Tuesday, June 21, 2011
Sunday, June 12, 2011
New Thriller Ill Wind Re-Visits Worst Hurricane in U-S History; Galveston Storm of 1900 Killed More Than All Others Combined
Film Producer Allen Pits Early Texas Crime Syndicate Against Fledgling Secret Service
This year, national weather watchers predict a more-active-than-normal hurricane season - with three to six major hurricanes projected for the Atlantic alone. But none have ever been predicted as severe as the devastating storm that swept Galveston Island more than a century ago.
“Most people have no idea how devastating the storm surge was,” says Allen. “In 1900, Galveston was the fourth-busiest port city in the country, but this hurricane wiped the island flat.”
The year was 1900.
The newly-formed U.S. Secret Service has sent an agent to investigate a counterfeiting conspiracy on the Texas Gulf Coast. He arrives just weeks before the horrible storm’s arrival on September 8th. As he uncovers a labyrinthian network of organized crime, the Gulf of Mexico churns - eventually producing a deadly phenomenon unlike any seen since.
Allen has leveraged his love of the Texas Gulf Coast and its history to produce a riveting historical novel set against a backdrop of utter devastation.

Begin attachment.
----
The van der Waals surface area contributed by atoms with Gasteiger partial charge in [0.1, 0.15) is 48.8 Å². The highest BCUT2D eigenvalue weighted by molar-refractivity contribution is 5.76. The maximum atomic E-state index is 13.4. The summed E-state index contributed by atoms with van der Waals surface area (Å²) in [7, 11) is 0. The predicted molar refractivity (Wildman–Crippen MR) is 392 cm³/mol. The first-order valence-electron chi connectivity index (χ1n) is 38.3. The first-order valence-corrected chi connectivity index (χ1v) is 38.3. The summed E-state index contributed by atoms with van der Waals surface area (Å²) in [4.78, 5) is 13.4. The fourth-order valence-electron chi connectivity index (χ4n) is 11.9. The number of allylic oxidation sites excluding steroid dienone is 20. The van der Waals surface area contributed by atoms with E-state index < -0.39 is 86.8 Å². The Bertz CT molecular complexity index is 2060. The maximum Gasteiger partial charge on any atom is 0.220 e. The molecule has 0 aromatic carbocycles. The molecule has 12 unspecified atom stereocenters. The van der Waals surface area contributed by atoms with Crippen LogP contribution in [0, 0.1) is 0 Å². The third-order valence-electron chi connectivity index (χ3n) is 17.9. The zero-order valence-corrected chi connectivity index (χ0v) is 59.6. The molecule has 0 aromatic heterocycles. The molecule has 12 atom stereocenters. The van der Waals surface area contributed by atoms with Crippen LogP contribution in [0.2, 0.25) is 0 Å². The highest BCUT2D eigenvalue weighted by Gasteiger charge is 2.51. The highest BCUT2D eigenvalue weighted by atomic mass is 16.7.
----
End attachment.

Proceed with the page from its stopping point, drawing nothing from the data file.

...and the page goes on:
“I’ve always been enchanted with the city of Galveston, its romance and its tragic past,” says Allen. “This is a chapter of American history that has never been fully explored. I wanted to bring it to life with a novel that examines the city, the people and the circumstances preceding the disaster.”
As a child, Allen spent several years in the Houston area, where he and his parents learned to ride out hurricanes in the shower stall with a blanket and a weather radio. Years later, he covered Hurricane Andrew as a journalist based in East Texas. Today, he’s an award-winning TV and film producer and amateur historian.
“I think the lesson is that we tend to put too much trust in technology to protect us or to help control nature. It’s really a losing battle. We’re better at predicting hurricanes, floods and fires today, but no better at preventing them. Look at the Missouri River flooding, the Arizona wildfire or the tragic tornadoes this year alone. Weather is the great equalizer.”
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For more information, or to schedule an interview, contact Jeff Brady at Brady Media Group. 214.265.5670. email@example.com